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Electric Vehicle Roundup: Hauling And Municipal Transportation

Moving freight or people requires trucks and buses that need a lot of energy to operate. The environment is getting a boost thanks to electric hauling and municipal vehicles. They will reduce the amount of emissions found in urban areas as well as scale down their size.

Photo Courtesy AYRO

AYRO Vanish: The Vanish is minimalist in design yet reliable and tough to take on the dirtiest jobs. It weighs around 3,000 pounds and carries up to 1,200 pounds in the flatbed. The small stature is perfect for navigating tight alleys and roads in cities. 

Being a low-speed electric vehicle (LSEV), don’t expect to get anywhere super fast. The Vanish only reaches 25 mph, and it takes about 6 seconds just to hit max speed. The range is not extensive, capping at around 50 miles. The bed can be changed from a flatbed to a pickup or van box with just a few tweaks.

The Vanish can only fit two people in the cab. The cabin has a heater and defroster, a Color Digital Instrument display, Bluetooth stereo with Apple CarPlay or Android Auto, air conditioning, and additional storage accessories. 

In 2022, the company announced a dealer program allowing them to sell the Vanish and future AYRO products as fleet trucks for businesses, medical and college campuses, hotels, golf courses, marinas, stadiums, and municipal vehicles. 

AYRO is currently taking pre-orders for the Vanish for $250 down. You can configure it to be street-legal or not street-legal, including doors — or not — and choose the bed. The MSRP is $33,900 before the IRA’s tax breaks.

Photo Courtesy Canoo

Canoo LV: Canoo was started by Ulrich Kranz and Stefan Krause, two former employees of Faraday Future. The company’s first vehicle, the Canoo Lifestyle Vehicle, started production in late 2022. The pill-shaped vehicle is different than other SUVs. 

The passenger seating is ring-shaped compared to the normal three-across, with 22 windows offering a 360-degree view. The steering wheel is rectangular, departing from the normal circle-shaped wheel. The infotainment system is top-notch, using a Canoo app rather than a touchscreen. The app controls the music, phone capabilities, and climate control. 

The engine performance is decent enough, with 300 hp and a 0-to-60 time of 6.3 seconds. The range sits at 250 miles, respectable enough to get around with ease. The LV charges to 80% in 28 minutes with a fast-charging station. Canoo plans to offer drive-by-wire steering systems, the first brand to use this technology. Twelve airbags are equipped for prime safety measures.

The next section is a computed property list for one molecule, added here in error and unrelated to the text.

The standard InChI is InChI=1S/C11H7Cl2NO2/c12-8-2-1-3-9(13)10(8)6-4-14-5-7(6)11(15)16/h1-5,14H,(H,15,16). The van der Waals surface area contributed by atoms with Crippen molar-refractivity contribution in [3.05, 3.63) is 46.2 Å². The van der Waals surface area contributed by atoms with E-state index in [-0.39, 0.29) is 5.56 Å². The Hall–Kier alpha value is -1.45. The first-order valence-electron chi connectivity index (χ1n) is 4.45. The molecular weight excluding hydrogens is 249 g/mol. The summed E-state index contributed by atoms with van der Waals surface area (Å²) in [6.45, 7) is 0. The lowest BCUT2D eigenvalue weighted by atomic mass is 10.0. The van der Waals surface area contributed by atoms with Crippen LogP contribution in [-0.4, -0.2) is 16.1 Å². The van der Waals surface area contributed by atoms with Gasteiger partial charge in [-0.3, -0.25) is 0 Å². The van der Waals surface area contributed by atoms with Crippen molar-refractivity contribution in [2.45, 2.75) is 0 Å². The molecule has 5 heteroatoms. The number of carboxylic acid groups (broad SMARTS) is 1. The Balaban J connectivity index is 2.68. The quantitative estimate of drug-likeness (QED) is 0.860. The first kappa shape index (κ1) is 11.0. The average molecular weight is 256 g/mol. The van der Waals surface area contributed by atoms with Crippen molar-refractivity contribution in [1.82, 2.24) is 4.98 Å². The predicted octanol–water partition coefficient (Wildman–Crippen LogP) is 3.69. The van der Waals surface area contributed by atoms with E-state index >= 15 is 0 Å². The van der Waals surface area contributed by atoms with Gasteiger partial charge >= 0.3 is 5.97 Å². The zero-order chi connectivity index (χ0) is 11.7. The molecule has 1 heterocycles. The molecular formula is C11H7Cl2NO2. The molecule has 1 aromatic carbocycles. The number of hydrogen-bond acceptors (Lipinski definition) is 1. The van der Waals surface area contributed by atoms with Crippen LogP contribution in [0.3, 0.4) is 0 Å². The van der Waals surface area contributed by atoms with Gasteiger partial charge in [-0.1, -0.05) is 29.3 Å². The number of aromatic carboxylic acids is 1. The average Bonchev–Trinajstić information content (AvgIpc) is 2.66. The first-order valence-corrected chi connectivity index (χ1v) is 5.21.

You can order a $34,500 “Delivery” LV without the backseat or opt for the seven-seat Premium option for $50,000.A subscription option also allows buyers to drive the LV month-to-month rather than leasing or buying outright.

Photo Courtesy Highland Fleets

Thomas Built Buses: To combat emissions from school bus operations, Thomas Built Buses is developing a fleet of electric buses that will be deployed across the U.S.’s public schools. The Inflation Reduction Act has guaranteed electrification funding for bus fleets, being overseen by the Environmental Protection Agency. Around $2.5 billion was allocated to build zero-emission buses. 

Thomas Built electric buses have bidirectional capabilities, which can help power the grid. The Highland Electric Fleet line activated these buses with their electrification services.

Highland’s V2G technology can power 600 homes and deliver 80 hours of power in some regions. 

This function was on display in Beverly, MA, where the first Highland buses were driven. Since school buses are only used sparingly throughout the day, they can function as a power supply when idle. More buses like this are expected to become available as V2G technology expands.

Photo Courtesy Sono Motors

Sono Solar-Paneled Trucks: German EV startup Sono Motors developed a car with solar tech installed on the roof to reduce stationary charging. It’s a more sustainable way to keep vehicles on the road, putting less strain on a country’s electrical grid. Now, the technology heads to freight trucks. 

Unveiled at the IAA Transportation show in Germany, Sono showcased several semis, trailers, and buses fitted with solar panels. While diesel fuel is still required in some capacity, solar energy powers things like climate control and infotainment interfaces. The company says these buses can save 396 gallons of diesel per bus/truck.

It tested the trailers on refrigeration trucks, and the panels covered 50% of the refrigeration power. Sono retrofitted a Mercedes Ciantro and MAN Lion City Bus with the panels to test them on civilian transports. It found this could save 1,500 liters of diesel each year and reduce carbon dioxide emissions by 4 tons. 

Some other companies, like Worksport in Canada, want to add solar panels to its tonneau attachment for pickup trucks, showing that many companies see Sono’s developments as the way of the future.


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